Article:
By Jean-Marc Mojon - Telegraph
Cruise-Wilkins has spent much of his life, as did his father before him, dynamiting granite boulders, exploring caves and pumping water to find the treasure that Olivier Levasseur is thought to have buried somewhere near his house in Bel Ombre, in the north of the Seychelles' main island of Mahe.
Standing near a rock just yards from his beach-front home where the ebbing turquoise sea laps at a keyhole-shaped marking his father found, the 51-year-old ponders his strategy.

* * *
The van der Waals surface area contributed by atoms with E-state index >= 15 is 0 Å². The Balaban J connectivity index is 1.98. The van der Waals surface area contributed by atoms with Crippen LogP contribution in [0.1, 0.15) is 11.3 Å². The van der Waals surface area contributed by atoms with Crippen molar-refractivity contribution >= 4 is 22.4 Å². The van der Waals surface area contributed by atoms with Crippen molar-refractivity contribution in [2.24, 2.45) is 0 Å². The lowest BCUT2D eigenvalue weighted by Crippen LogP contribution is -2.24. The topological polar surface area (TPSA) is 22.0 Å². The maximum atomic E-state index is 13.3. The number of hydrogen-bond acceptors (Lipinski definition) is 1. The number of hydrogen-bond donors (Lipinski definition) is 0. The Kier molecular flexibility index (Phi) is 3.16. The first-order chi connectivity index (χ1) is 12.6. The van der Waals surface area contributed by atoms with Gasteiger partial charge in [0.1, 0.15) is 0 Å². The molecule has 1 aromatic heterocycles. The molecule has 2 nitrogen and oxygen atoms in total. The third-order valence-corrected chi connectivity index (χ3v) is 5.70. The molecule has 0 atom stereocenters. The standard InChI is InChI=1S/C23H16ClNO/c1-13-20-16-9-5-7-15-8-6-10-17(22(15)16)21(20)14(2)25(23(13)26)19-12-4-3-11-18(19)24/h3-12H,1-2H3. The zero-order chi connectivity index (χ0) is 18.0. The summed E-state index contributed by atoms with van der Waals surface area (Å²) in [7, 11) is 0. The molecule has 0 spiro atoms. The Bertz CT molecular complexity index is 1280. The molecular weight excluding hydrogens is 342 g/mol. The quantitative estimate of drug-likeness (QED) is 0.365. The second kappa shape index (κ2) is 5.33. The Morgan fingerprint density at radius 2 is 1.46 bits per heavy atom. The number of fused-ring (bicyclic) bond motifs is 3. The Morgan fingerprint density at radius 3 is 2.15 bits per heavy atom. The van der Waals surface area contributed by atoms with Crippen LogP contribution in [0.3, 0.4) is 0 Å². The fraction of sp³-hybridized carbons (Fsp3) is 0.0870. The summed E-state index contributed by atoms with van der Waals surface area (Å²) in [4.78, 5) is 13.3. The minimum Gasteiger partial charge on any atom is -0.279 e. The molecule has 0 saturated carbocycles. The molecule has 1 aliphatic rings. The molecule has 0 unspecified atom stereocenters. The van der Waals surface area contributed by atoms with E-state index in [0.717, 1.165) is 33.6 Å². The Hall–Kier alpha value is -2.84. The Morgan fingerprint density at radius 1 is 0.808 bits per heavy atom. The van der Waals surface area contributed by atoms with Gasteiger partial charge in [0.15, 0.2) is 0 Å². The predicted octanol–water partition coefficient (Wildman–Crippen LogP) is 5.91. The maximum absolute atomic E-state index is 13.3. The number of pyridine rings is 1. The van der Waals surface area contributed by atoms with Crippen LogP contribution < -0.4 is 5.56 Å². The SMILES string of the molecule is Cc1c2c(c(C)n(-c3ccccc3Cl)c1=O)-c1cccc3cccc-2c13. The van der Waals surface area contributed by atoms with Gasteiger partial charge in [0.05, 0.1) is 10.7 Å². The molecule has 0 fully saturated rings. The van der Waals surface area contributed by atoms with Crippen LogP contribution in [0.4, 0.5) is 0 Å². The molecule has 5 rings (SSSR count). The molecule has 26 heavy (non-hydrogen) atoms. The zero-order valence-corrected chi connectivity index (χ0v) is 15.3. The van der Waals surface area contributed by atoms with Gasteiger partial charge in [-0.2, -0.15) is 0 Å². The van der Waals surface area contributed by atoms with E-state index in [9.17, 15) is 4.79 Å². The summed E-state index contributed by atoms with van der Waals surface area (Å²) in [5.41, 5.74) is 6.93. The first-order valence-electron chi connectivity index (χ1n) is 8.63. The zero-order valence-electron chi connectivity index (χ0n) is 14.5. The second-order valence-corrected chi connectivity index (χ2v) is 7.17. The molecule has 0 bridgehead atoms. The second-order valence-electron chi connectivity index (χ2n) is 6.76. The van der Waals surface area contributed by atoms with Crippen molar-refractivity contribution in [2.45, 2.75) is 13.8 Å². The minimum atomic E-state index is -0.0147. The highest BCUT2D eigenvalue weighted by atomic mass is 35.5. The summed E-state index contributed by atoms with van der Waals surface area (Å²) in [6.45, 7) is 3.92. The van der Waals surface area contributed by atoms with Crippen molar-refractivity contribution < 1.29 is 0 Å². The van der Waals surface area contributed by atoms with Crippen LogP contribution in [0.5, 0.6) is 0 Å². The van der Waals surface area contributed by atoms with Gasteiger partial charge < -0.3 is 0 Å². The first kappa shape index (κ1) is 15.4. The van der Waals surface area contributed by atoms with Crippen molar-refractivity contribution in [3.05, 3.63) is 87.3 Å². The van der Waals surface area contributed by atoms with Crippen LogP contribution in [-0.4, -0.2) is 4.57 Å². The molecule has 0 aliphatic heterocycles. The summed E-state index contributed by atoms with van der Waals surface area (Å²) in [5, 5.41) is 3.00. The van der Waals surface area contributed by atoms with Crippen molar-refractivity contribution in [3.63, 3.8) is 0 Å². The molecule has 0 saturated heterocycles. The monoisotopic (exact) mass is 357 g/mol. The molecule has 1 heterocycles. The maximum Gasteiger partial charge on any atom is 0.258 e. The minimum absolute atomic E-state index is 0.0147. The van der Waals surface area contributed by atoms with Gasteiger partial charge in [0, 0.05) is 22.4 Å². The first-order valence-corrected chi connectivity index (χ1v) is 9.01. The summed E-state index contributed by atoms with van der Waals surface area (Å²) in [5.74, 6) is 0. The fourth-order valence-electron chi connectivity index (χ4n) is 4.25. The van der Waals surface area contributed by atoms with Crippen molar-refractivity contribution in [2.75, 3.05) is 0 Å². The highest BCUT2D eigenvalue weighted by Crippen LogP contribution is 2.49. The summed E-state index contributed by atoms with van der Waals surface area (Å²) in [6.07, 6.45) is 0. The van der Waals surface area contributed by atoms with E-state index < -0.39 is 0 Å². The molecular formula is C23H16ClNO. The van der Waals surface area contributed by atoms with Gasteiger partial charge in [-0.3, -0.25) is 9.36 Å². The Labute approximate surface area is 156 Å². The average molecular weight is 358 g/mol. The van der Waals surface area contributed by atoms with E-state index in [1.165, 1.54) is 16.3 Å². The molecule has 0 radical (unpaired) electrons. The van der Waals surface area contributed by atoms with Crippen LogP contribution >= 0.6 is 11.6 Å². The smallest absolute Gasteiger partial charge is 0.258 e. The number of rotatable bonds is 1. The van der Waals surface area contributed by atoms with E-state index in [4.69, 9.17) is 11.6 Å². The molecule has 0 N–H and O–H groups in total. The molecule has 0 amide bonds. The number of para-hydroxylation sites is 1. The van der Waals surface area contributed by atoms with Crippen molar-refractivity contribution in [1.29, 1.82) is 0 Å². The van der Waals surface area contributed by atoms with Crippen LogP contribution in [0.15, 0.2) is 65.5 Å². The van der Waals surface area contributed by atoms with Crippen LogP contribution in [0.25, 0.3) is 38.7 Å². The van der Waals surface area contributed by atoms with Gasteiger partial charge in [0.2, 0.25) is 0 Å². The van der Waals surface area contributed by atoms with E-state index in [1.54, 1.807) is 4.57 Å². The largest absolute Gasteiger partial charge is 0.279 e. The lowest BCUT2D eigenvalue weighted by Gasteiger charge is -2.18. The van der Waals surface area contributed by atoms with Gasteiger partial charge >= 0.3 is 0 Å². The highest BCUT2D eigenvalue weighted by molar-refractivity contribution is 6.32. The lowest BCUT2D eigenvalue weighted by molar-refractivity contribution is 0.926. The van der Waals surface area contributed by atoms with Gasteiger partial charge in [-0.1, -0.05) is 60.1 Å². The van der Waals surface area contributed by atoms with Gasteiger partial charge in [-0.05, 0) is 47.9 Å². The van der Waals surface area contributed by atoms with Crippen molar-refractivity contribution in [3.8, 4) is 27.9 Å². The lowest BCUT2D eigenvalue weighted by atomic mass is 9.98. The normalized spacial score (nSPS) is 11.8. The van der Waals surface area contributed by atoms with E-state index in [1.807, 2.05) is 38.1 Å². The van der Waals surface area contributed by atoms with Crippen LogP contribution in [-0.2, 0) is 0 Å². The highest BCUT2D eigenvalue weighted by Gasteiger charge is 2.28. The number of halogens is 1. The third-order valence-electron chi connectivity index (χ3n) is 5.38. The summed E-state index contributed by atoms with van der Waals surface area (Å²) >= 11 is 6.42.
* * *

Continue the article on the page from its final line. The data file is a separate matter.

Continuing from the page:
"We've used all kinds of machines and expensive equipment, ground-penetrating radars, but I think we need to go back to the old method. We need to get into this guy's mind," he says with a haunted gaze.
Levasseur was known as La Buse, which is French for buzzard, although whether the moniker was for the speed at which he flung himself on his prey or for his aquiline nose is unknown. He was driven from the Caribbean with scores of other buccaneers and corsairs in the early 18th century.